Traits of Active Transport 1.Cell uses energy 2.Actively moves molecules to where they are needed 3.Movement from an area of low concentration to an area of high concentration LOW HIGH 4.Doesn’t move toward equilibrium
3 Types of Active Transport Protein Pumps-move solutes through membrane channels in either direction Endocytosis-move materials out Exocytosis-move materials in LOW HIGH
Types of Active Transport Protein Pumps - transport proteins that require energy to do work Example: Sodium / Potassium Pumps are important in nerve responses. Sodium Potassium Pumps Sodium Potassium Pumps (Active Transport using proteins) Protein changes shape to move molecules: this requires energy!
Types of Active Transport Endocytosis (endo=in): taking bulky material into a cell A.K.A.“cell eating” Cell membrane in-folds around food particle forms food vacuole This is how white blood cells eat bacteria!
Types of Active Transport Exocytosis (exo=out): Forces material out of cell Membrane surrounding the material and forms a vacuole This fuses with cell membrane Materials are forces out Hormones or wastes released from cell Endocytosis & Exocytosis Endocytosis & Exocytosis animations
Effects of Osmosis on Life REMEMBER: Osmosis is the diffusion of water through a selectively permeable membrane HIGH CONC LOW CONC This is great is most cases but can also cause some BIG PROBLEMS!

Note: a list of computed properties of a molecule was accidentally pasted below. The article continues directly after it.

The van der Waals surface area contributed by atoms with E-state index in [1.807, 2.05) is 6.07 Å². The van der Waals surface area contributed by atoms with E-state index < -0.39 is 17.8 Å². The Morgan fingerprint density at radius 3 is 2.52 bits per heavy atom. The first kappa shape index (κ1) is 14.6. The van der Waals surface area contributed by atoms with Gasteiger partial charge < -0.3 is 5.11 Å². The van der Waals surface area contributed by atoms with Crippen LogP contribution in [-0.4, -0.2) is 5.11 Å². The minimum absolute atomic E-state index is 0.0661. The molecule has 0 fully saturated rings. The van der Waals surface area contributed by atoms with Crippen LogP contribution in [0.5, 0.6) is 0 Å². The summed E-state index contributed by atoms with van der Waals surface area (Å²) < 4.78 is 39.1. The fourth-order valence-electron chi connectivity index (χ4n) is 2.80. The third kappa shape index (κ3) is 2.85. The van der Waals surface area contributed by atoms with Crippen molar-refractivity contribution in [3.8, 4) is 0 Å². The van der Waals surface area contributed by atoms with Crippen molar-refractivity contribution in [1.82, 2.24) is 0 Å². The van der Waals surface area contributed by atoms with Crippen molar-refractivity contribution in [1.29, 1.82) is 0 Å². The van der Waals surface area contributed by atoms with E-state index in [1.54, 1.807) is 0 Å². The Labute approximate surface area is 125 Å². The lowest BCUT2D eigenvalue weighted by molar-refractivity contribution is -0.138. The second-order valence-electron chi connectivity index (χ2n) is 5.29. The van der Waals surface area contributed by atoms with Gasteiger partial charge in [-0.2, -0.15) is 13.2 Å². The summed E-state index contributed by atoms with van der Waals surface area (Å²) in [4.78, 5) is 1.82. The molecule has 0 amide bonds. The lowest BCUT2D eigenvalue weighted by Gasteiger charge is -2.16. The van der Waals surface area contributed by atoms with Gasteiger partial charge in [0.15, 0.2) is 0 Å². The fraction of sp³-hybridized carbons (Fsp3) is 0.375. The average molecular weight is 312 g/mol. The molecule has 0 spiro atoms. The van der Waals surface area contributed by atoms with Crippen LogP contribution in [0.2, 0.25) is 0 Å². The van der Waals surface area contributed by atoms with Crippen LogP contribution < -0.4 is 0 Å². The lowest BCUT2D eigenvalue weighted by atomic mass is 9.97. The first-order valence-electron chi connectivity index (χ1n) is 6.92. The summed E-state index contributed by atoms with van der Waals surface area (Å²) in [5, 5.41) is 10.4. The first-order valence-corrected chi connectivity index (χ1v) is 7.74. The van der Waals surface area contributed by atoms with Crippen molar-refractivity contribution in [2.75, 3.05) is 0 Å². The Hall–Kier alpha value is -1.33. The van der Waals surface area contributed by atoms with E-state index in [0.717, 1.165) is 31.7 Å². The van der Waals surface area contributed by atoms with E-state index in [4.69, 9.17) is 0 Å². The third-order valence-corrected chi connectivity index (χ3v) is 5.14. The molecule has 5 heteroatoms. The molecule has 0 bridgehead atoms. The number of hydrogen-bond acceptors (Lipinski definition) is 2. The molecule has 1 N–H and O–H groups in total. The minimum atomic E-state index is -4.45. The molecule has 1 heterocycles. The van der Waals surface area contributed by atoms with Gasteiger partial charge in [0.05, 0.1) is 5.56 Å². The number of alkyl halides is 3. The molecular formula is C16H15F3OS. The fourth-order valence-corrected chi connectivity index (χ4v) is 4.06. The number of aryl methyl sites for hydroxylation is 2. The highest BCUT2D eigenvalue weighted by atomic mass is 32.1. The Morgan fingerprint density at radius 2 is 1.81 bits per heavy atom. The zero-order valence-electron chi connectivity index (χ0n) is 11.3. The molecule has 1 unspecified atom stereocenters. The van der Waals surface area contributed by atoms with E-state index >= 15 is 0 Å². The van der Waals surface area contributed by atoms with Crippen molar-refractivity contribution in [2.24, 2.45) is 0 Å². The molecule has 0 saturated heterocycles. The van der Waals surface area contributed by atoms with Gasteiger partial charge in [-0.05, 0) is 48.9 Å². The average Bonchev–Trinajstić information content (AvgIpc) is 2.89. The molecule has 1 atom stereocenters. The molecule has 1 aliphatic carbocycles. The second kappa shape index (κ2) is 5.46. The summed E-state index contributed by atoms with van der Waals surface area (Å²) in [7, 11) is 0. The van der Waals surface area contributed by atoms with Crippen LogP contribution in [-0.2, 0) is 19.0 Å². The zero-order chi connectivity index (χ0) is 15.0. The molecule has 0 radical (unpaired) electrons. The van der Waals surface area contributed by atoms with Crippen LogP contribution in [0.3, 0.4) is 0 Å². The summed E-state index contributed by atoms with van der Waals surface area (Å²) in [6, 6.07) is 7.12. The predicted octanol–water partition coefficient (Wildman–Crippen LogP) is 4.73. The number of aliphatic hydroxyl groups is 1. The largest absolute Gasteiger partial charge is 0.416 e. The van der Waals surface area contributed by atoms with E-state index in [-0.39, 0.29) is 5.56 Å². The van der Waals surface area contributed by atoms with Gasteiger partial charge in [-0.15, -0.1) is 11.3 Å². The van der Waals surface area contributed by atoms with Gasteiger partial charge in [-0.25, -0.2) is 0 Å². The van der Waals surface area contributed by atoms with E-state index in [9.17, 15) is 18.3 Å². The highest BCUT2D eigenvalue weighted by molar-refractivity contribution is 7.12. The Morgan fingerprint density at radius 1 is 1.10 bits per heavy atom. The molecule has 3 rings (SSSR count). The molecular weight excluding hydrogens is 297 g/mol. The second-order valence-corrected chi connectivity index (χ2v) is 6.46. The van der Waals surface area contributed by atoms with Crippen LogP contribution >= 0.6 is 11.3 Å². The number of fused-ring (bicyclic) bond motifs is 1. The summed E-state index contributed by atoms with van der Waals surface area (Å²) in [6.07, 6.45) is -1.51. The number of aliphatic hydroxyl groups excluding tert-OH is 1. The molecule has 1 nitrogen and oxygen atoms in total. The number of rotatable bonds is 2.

Hypotonic Solution Hypotonic: The solution the cell is found in has a lower concentration of solutes (hypo-low) and a higher concentration of water than inside the cell. (Low solute = High water) Which direction does the water move? Result: Water moves from the solution to inside the cell): Cell Swells and can burst open (cytolysis)! Osmosis Animations for isotonic, hypertonic, and hypotonic solutionsOsmosis
Hypertonic Solution Hypertonic: The solution the cell is found in has a higher concentration of solutes (hyper-high) and a lower concentration of water than inside the cell. (High solute = Low water) Which direction does the water move? Result: Water moves from inside the cell into the solution: Cell can shrink drastically (Plasmolysis)! Osmosis Animations for isotonic, hypertonic, and hypotonic solutionsOsmosis shrinks
Isotonic Solution Isotonic: The concentration of solutes in the solution the cell is found in is equal (iso-same) to the concentration of solutes inside the cell. Which directions does the water move? Result: Water moves equally in both directions and the cell remains same size! (Dynamic Equilibrium) This condition maintains HOMEOSTASIS!!! Osmosis Animations for isotonic, hypertonic, and hypotonic solutionsOsmosis
What type of solution are these cells in ? A CB hypertonicisotonichypotonic
How Organisms Deal with Osmotic Pressure Paramecium (protist) removing excess water videoParamecium (protist) removing excess water video Bacteria and plants have cell walls that prevent them from over-expanding. In plants the pressure exerted on the cell wall is called tugor pressure. A protist like paramecium has contractile vacuoles that collect water flowing in and pump it out to prevent them from over-expanding. Salt water fish pump salt out of their specialized gills so they do not dehydrate. Animal cells are bathed in blood. Kidneys keep the blood isotonic by remove excess salt and water.